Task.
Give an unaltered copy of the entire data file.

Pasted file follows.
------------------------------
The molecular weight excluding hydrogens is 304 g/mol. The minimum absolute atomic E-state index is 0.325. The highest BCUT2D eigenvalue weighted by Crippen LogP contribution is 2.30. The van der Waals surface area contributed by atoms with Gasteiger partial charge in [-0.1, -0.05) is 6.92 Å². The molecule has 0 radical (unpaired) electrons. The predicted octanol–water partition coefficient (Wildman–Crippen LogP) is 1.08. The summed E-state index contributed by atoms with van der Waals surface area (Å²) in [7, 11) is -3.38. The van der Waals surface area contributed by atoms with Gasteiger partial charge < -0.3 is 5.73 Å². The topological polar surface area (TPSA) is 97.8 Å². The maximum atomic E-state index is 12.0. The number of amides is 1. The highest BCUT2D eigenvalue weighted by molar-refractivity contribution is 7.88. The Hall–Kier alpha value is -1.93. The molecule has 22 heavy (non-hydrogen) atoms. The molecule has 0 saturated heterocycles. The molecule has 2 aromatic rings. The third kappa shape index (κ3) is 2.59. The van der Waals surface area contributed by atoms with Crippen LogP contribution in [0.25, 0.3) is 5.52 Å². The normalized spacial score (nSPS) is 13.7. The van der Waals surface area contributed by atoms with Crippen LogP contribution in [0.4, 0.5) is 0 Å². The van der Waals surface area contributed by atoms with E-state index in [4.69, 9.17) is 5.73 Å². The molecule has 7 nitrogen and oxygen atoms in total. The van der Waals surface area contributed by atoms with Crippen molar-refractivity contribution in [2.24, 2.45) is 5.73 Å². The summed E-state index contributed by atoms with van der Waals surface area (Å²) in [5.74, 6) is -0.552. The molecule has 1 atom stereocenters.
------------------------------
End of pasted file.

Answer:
The molecular weight excluding hydrogens is 304 g/mol. The minimum absolute atomic E-state index is 0.325. The highest BCUT2D eigenvalue weighted by Crippen LogP contribution is 2.30. The van der Waals surface area contributed by atoms with Gasteiger partial charge in [-0.1, -0.05) is 6.92 Å². The molecule has 0 radical (unpaired) electrons. The predicted octanol–water partition coefficient (Wildman–Crippen LogP) is 1.08. The summed E-state index contributed by atoms with van der Waals surface area (Å²) in [7, 11) is -3.38. The van der Waals surface area contributed by atoms with Gasteiger partial charge < -0.3 is 5.73 Å². The topological polar surface area (TPSA) is 97.8 Å². The maximum atomic E-state index is 12.0. The number of amides is 1. The highest BCUT2D eigenvalue weighted by molar-refractivity contribution is 7.88. The Hall–Kier alpha value is -1.93. The molecule has 22 heavy (non-hydrogen) atoms. The molecule has 0 saturated heterocycles. The molecule has 2 aromatic rings. The third kappa shape index (κ3) is 2.59. The van der Waals surface area contributed by atoms with Crippen LogP contribution in [0.25, 0.3) is 5.52 Å². The normalized spacial score (nSPS) is 13.7. The van der Waals surface area contributed by atoms with Crippen LogP contribution in [0.4, 0.5) is 0 Å². The van der Waals surface area contributed by atoms with E-state index in [4.69, 9.17) is 5.73 Å². The molecule has 7 nitrogen and oxygen atoms in total. The van der Waals surface area contributed by atoms with Crippen molar-refractivity contribution in [2.24, 2.45) is 5.73 Å². The summed E-state index contributed by atoms with van der Waals surface area (Å²) in [5.74, 6) is -0.552. The molecule has 1 atom stereocenters.